Filed under: Water | Tags: Measurement problems, Priority Substances, Water Framework Directive, Water quality
The UK Parliamentary Science and Technology Select Committee have published their report on Water Quality: Priority Substances.
The Committee took evidence from a wide range of witnesses from all sides of the water industry, regulators, etc. Their report is comprehensive and considered, and addresses many issues which affect the quality of water in the UK. They were particularly concerned with proposed additions to the list of Priority Substances under the EU Water Framework Directive (WFD), those chemicals which are considered to pose a specific threat to human and animal (including aquatic species) health, including the pharmaceuticals ethinyl oestradiol (EE2), used in oral contraceptives, oestradiol (E2), used in hormone replacement therapy, and diclofenac, an anti-inflammatory. These three substances are representative of the complexity of this issue, as their use is beneficial to society but pose a hazard to aquatic and, in the case of diclofenac, avian species.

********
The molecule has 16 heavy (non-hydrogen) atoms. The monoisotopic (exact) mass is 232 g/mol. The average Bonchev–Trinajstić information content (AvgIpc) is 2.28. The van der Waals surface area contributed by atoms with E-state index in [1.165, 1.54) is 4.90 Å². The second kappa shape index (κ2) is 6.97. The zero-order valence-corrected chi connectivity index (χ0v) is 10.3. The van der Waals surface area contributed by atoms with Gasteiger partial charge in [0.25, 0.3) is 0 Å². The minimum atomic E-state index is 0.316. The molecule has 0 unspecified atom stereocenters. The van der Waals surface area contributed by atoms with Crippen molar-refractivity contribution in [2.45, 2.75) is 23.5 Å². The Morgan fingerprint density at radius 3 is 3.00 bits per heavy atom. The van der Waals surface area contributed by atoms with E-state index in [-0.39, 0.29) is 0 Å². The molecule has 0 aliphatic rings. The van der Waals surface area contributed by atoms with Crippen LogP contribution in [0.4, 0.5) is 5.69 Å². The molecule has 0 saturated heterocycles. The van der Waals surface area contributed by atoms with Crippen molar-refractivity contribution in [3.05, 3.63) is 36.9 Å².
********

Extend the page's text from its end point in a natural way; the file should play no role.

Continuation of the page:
The report highlights these issues, which include costs, innovation and risk assessment. The report does not specifically cover the problems of measurement of these substances in water bodies, necessary where enforcement of regulations may come into play. The recommended maximum levels of some priority substances, particularly the pharmaceuticals, pose significant problems for analytical chemists in measuring these accurately and precisely in a cost-effective manner. Until this issue is properly addressed and any problems solved to an appropriate level, enforcement of regulations pertaining to these substances will be very difficult to achieve on a technical level.
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